At all events, he recalls the tradition according to which Jesus had advised the Apostles not to go far from Jerusalem during the twelve years immediately following His Ascension, a tradition known to Clement of Alexandria from the apocryphal Praedicatio Petri. Moreover, he recounts the restoration to life of a dead man at Ephesus by the Apostle St. John, whose Apocalypse he knew and quotes.
Jerusalem is a city in the Middle East, located on a plateau in the Judaean Mountains between the Mediterranean and the Dead Sea. It is one of the oldest cities in the world, and is considered holy to the three major Abrahamic religions—Judaism, Christianity, and Islam. Both Israel and the Palestinian Authority claim Jerusalem as their capital, as Israel maintains its primary governmental institutions there and the State of Palestine ultimately foresees it as its seat of power; however, neither claim is widely recognized internationally.
Titus Flavius Clemens, also known as Clement of Alexandria, was a Christian theologian who taught at the Catechetical School of Alexandria. A convert to Christianity, he was an educated man who was familiar with classical Greek philosophy and literature. As his three major works demonstrate, Clement was influenced by Hellenistic philosophy to a greater extent than any other Christian thinker of his time, and in particular by Plato and the Stoics. His secret works, which exist only in fragments, suggest that he was also familiar with pre-Christian Jewish esotericism and Gnosticism. In one of his works he argued that Greek philosophy had its origin among non-Greeks, claiming that both Plato and Pythagoras were taught by Egyptian scholars. Among his pupils were Origen and Alexander of Jerusalem.
Apocrypha are works, usually written, of unknown authorship or of doubtful origin. Biblical apocrypha is a set of texts included in the Latin Vulgate and Septuagint but not in the Hebrew Bible. While Catholic tradition considers some of these texts to be deuterocanonical, Protestants consider them apocryphal. Thus, Protestant bibles do not include the books within the Old Testament but have often included them in a separate section, usually called the Apocrypha. Other non-canonical apocryphal texts are generally called pseudepigrapha, a term that means "false attribution".
He takes rank among the opponents of Montanism with the "Anonymous" of Eusebius,with Miltiades and with Apollinaris. Eusebius says his work constituted "an abundant and excellent refutation of Montanism". St. Jerome qualified it as "a lengthy and remarkable volume". It did not therefore pass unnoticed, and roused some feeling among the Montanists since Tertullian felt it necessary to reply to it.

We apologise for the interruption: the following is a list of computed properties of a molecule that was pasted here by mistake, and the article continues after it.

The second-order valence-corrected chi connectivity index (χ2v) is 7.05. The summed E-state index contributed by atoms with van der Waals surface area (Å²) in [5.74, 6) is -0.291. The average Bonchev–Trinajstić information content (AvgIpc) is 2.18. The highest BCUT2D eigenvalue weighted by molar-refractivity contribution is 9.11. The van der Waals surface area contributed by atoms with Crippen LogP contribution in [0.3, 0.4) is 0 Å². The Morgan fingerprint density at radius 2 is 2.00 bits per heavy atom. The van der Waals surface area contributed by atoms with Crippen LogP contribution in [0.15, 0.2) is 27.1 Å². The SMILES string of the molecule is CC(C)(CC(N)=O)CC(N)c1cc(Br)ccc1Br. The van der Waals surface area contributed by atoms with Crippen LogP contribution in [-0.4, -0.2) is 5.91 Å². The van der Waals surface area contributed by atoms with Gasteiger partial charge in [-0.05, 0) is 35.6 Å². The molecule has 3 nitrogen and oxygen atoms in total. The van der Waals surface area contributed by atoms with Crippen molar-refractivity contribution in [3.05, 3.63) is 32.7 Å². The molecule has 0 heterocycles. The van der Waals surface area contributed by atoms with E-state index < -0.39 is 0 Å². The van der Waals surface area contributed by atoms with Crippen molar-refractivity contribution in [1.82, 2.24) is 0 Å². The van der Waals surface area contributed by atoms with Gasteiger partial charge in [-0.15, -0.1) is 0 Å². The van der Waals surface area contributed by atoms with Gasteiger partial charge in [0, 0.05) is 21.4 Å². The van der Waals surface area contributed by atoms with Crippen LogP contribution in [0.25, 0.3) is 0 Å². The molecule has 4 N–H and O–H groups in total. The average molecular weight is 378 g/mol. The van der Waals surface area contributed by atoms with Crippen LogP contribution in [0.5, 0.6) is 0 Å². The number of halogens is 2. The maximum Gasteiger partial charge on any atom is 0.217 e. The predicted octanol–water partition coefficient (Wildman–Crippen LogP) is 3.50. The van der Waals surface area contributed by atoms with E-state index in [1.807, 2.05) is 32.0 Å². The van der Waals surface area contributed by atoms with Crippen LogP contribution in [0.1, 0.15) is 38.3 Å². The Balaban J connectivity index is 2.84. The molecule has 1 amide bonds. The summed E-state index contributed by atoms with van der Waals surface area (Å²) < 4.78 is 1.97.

After his six books peri ekstaseos, in which he apologized for the ecstasies into which the Montanist prophetesses fell before prophesying, Tertullian composed a seventh especially to refute Apollonius; he wrote it also in Greek for the use of the Asiatic Montanists.
Polycarp was a 2nd-century Christian bishop of Smyrna. According to the Martyrdom of Polycarp he died a martyr, bound and burned at the stake, then stabbed when the fire failed to touch him. Polycarp is regarded as a saint and Church Father in the Eastern Orthodox, Oriental Orthodox, Catholic, Anglican, and Lutheran churches. His name 'Polycarp' means 'much fruit' in Greek.
Tertullian was a prolific early Christian author from Carthage in the Roman province of Africa. Of Berber origin, he was the first Christian author to produce an extensive corpus of Latin Christian literature. He also was an early Christian apologist and a polemicist against heresy, including contemporary Christian Gnosticism. Tertullian has been called "the father of Latin Christianity" and "the founder of Western theology."
John the Apostle was one of the Twelve Apostles of Jesus according to the New Testament, which refers to him as Ἰωάννης. Generally listed as the youngest apostle, he was the son of Zebedee and Salome or Joanna. His brother was James, who was another of the Twelve Apostles. The Church Fathers identify him as John the Evangelist, John of Patmos, John the Elder and the Beloved Disciple, and testify that he outlived the remaining apostles and that he was the only one to die of natural causes. The traditions of most Christian denominations have held that John the Apostle is the author of several books of the New Testament.
Pope Soter was the Bishop of Rome from c. 167 to his death c. 174. According to the Annuario Pontificio, the dates may have ranged from 162–168 to 170–177. He was born in Fondi, Campania, today Lazio region, Italy. Soter is known for declaring that marriage was valid only as a sacrament blessed by a priest and also for formally inaugurating Easter as an annual festival in Rome. His name, from Greek Σωτήριος from σωτήρ "saviour", would be his baptismal name, as his lifetime predates the tradition of adopting papal names.
Pope Clement I, also known as Saint Clement of Rome, is listed by Irenaeus and Tertullian as Bishop of Rome, holding office from 88 to his death in 99. He is considered to be the first Apostolic Father of the Church.